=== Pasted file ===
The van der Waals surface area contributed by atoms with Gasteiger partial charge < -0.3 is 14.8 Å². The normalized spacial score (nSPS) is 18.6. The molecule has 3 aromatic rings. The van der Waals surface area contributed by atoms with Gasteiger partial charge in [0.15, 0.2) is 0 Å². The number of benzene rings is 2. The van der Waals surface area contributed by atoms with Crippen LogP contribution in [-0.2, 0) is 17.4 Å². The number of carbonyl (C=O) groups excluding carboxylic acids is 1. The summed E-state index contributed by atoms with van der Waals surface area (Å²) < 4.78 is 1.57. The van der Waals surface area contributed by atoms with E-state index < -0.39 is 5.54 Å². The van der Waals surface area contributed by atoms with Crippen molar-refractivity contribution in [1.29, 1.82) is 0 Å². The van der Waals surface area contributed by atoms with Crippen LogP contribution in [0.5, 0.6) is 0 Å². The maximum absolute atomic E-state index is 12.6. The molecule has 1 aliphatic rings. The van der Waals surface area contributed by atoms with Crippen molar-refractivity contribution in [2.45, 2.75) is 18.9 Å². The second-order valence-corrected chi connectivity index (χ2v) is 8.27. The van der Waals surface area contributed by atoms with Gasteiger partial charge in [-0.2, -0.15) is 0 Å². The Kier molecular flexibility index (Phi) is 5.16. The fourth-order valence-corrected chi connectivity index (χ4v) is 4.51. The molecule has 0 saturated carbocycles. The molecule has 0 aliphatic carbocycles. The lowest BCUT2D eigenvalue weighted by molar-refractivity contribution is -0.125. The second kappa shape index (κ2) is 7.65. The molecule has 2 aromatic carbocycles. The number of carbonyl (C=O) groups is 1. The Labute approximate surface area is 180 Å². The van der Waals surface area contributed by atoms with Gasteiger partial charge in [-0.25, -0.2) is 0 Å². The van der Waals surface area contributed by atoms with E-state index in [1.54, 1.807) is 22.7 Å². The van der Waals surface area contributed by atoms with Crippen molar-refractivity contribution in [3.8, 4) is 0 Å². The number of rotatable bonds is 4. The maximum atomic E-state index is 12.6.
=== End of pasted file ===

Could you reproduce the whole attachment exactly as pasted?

The van der Waals surface area contributed by atoms with Gasteiger partial charge < -0.3 is 14.8 Å². The normalized spacial score (nSPS) is 18.6. The molecule has 3 aromatic rings. The van der Waals surface area contributed by atoms with Gasteiger partial charge in [0.15, 0.2) is 0 Å². The number of benzene rings is 2. The van der Waals surface area contributed by atoms with Crippen LogP contribution in [-0.2, 0) is 17.4 Å². The number of carbonyl (C=O) groups excluding carboxylic acids is 1. The summed E-state index contributed by atoms with van der Waals surface area (Å²) < 4.78 is 1.57. The van der Waals surface area contributed by atoms with E-state index < -0.39 is 5.54 Å². The van der Waals surface area contributed by atoms with Crippen molar-refractivity contribution in [1.29, 1.82) is 0 Å². The van der Waals surface area contributed by atoms with Crippen LogP contribution in [0.5, 0.6) is 0 Å². The maximum absolute atomic E-state index is 12.6. The molecule has 1 aliphatic rings. The van der Waals surface area contributed by atoms with Crippen molar-refractivity contribution in [2.45, 2.75) is 18.9 Å². The second-order valence-corrected chi connectivity index (χ2v) is 8.27. The van der Waals surface area contributed by atoms with Gasteiger partial charge in [-0.2, -0.15) is 0 Å². The Kier molecular flexibility index (Phi) is 5.16. The fourth-order valence-corrected chi connectivity index (χ4v) is 4.51. The molecule has 0 saturated carbocycles. The molecule has 0 aliphatic carbocycles. The lowest BCUT2D eigenvalue weighted by molar-refractivity contribution is -0.125. The second kappa shape index (κ2) is 7.65. The molecule has 2 aromatic carbocycles. The number of carbonyl (C=O) groups is 1. The Labute approximate surface area is 180 Å². The van der Waals surface area contributed by atoms with Gasteiger partial charge in [-0.25, -0.2) is 0 Å². The van der Waals surface area contributed by atoms with E-state index in [1.54, 1.807) is 22.7 Å². The van der Waals surface area contributed by atoms with Crippen molar-refractivity contribution in [3.8, 4) is 0 Å². The number of rotatable bonds is 4. The maximum atomic E-state index is 12.6.